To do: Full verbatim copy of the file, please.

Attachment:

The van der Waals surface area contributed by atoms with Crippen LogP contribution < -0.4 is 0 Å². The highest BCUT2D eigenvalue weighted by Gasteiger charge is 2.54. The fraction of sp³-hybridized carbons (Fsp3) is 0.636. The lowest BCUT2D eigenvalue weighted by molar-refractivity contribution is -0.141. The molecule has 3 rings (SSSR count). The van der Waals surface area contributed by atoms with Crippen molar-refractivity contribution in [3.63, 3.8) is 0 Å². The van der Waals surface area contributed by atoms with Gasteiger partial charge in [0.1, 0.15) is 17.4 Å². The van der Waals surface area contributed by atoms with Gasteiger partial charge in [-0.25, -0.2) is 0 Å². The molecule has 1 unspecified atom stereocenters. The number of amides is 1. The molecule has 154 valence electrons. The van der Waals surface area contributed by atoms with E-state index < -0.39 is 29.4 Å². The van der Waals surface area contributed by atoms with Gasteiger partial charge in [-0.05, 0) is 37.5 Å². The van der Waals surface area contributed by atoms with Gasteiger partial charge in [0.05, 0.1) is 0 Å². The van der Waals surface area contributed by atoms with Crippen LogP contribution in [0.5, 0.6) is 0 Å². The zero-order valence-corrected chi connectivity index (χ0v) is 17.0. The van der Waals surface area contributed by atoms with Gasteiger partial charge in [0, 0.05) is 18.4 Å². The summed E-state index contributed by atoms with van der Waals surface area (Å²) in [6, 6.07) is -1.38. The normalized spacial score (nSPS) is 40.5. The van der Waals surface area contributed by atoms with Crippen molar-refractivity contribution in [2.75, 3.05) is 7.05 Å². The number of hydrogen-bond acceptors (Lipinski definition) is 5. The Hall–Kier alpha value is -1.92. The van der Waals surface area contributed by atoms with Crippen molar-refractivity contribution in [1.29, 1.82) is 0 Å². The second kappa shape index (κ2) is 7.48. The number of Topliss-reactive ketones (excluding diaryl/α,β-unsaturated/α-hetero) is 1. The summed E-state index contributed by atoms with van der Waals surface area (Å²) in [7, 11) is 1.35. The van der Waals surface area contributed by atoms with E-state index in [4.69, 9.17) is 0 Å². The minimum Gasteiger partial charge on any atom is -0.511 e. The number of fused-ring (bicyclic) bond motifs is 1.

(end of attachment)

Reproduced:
The van der Waals surface area contributed by atoms with Crippen LogP contribution < -0.4 is 0 Å². The highest BCUT2D eigenvalue weighted by Gasteiger charge is 2.54. The fraction of sp³-hybridized carbons (Fsp3) is 0.636. The lowest BCUT2D eigenvalue weighted by molar-refractivity contribution is -0.141. The molecule has 3 rings (SSSR count). The van der Waals surface area contributed by atoms with Crippen molar-refractivity contribution in [3.63, 3.8) is 0 Å². The van der Waals surface area contributed by atoms with Gasteiger partial charge in [0.1, 0.15) is 17.4 Å². The van der Waals surface area contributed by atoms with Gasteiger partial charge in [-0.25, -0.2) is 0 Å². The molecule has 1 unspecified atom stereocenters. The number of amides is 1. The molecule has 154 valence electrons. The van der Waals surface area contributed by atoms with E-state index < -0.39 is 29.4 Å². The van der Waals surface area contributed by atoms with Gasteiger partial charge in [-0.05, 0) is 37.5 Å². The van der Waals surface area contributed by atoms with Gasteiger partial charge in [0.05, 0.1) is 0 Å². The van der Waals surface area contributed by atoms with Crippen LogP contribution in [0.5, 0.6) is 0 Å². The zero-order valence-corrected chi connectivity index (χ0v) is 17.0. The van der Waals surface area contributed by atoms with Gasteiger partial charge in [0, 0.05) is 18.4 Å². The summed E-state index contributed by atoms with van der Waals surface area (Å²) in [6, 6.07) is -1.38. The normalized spacial score (nSPS) is 40.5. The van der Waals surface area contributed by atoms with Crippen molar-refractivity contribution in [2.75, 3.05) is 7.05 Å². The number of hydrogen-bond acceptors (Lipinski definition) is 5. The Hall–Kier alpha value is -1.92. The van der Waals surface area contributed by atoms with Crippen molar-refractivity contribution in [1.29, 1.82) is 0 Å². The second kappa shape index (κ2) is 7.48. The number of Topliss-reactive ketones (excluding diaryl/α,β-unsaturated/α-hetero) is 1. The summed E-state index contributed by atoms with van der Waals surface area (Å²) in [7, 11) is 1.35. The van der Waals surface area contributed by atoms with E-state index in [4.69, 9.17) is 0 Å². The minimum Gasteiger partial charge on any atom is -0.511 e. The number of fused-ring (bicyclic) bond motifs is 1.